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Investment Strategy Report

Wells Fargo Investment Institute - July 26, 2021
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Equities Spotlight


by Chris Haverland, CFA, Global Equity Strategist

  • Higher inflation, rising interest rates, and a less accommodative Federal Reserve could lead to short-term market volatility, but we expect the bull market to remain intact.
  • Given the macro and earnings backdrop, we would view any pullback as buyable. We continue to prefer equities over fixed income, U.S. equities over international equities, and cyclical sectors over defensive sectors.

Inflation, rates, and tapering, oh my!

Global equity markets have surged higher this year on reopening optimism, eye-popping economic and earnings growth, and supportive monetary and fiscal policies. Despite recent concerns over peak growth and the Delta variant of COVID-19, we expect 2021 U.S. economic growth to be the highest in decades and S&P 500 Index earnings to reach record levels. Also, we believe the Federal Reserve (Fed) will remain accommodative through 2022 and that additional fiscal stimulus from the U.S. government is likely. Although bumps can be expected along the way, we believe these conditions should support equity prices over the next 12 months.

Historically, when the S&P 500 Index has had a strong first half of the year, the second half has been positive, albeit at a more moderate pace. Of course, past performance is not a guarantee of future results. Even so, volatility could pick up should seasonal weakness become a factor late in the summer, the world contends with coronavirus variants, and several looming policy decisions could be announced. Despite rolling corrections in many areas of the stock market, the S&P 500 Index has yet to experience a 5% pullback this year (history shows an average of three per year). If the market corrects, we would view it as an opportunity to fill out equity positions that may be below strategic or tactical targets.

While there are numerous reasons for potential equity market weakness, several suggested causes may be more hype than reality. Some investors believe higher inflation is bad for the markets. Others view rising interest rates and less accommodative monetary policies as a death knell. While these factors can impact markets, the reaction has usually been temporary in nature. Sector and style leadership can change in these environments, but stocks have often outperformed bonds early in the cycle.

Higher inflation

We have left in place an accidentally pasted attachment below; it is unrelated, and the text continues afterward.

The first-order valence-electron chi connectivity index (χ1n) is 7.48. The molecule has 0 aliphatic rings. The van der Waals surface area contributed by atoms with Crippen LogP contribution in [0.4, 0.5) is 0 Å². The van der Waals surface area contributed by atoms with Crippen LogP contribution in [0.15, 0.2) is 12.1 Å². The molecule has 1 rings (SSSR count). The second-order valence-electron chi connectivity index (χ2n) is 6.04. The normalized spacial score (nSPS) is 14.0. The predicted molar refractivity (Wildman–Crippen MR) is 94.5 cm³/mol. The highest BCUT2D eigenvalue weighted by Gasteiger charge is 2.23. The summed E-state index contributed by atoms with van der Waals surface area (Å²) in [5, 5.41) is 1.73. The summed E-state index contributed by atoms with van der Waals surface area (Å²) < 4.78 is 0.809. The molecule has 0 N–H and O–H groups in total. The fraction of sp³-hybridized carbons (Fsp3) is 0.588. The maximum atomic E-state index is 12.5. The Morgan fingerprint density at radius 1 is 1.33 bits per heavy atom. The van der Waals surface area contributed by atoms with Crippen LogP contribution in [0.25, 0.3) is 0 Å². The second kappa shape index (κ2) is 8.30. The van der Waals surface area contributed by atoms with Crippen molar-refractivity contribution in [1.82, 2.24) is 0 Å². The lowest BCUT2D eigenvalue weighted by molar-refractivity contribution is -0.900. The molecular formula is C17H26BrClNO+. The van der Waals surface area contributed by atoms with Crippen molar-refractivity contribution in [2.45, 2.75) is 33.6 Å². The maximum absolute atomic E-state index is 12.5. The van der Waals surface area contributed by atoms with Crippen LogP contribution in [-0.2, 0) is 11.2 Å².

Recent U.S. inflation readings have soared and are expected to remain above average through 2022. While the Fed believes this spike is transitory, there are some components that could stick around for a while. Higher inflation can eat into asset price returns; however, a handful of assets historically have performed well during inflationary environments. Since 2000, commodities have been a top performer when inflation has been above average, while bonds have been a poor performer. Some may be surprised to learn that stocks have exhibited strong performance in these same periods with small caps, emerging markets, and cyclical sectors outperforming.

While higher commodity prices, labor shortages, and supply chain issues have increased expenses for many firms, gross margins are at record highs. Companies are using operating leverage created during the COVID-19 recession to expand profitability in spite of higher input costs. Additionally, some firms have been successful in passing on higher costs to customers. It remains to be seen whether the stickier forms of inflation will detract from profitability in the coming quarters, but according to Bloomberg, consensus forecasts show S&P 500 Index margins reaching all-time highs over the next twelve months.

Interest rates and a less accommodative Fed

Despite the recent downtick in long-term interest rates, we are forecasting higher levels by year end. We expect the federal funds rate to remain unchanged through the end of 2022; however, the Fed is likely to begin tapering its bond-buying program in the coming quarters. While higher long-term rates can put downward pressure on price-to-earnings multiples, the level at which it becomes a problem for equities is well beyond our forecasts. We reviewed the past seven rising-rate environments since 1990 and found equities performed extremely well — the S&P 500 Index was positive in six out of seven periods with an average return of 29%.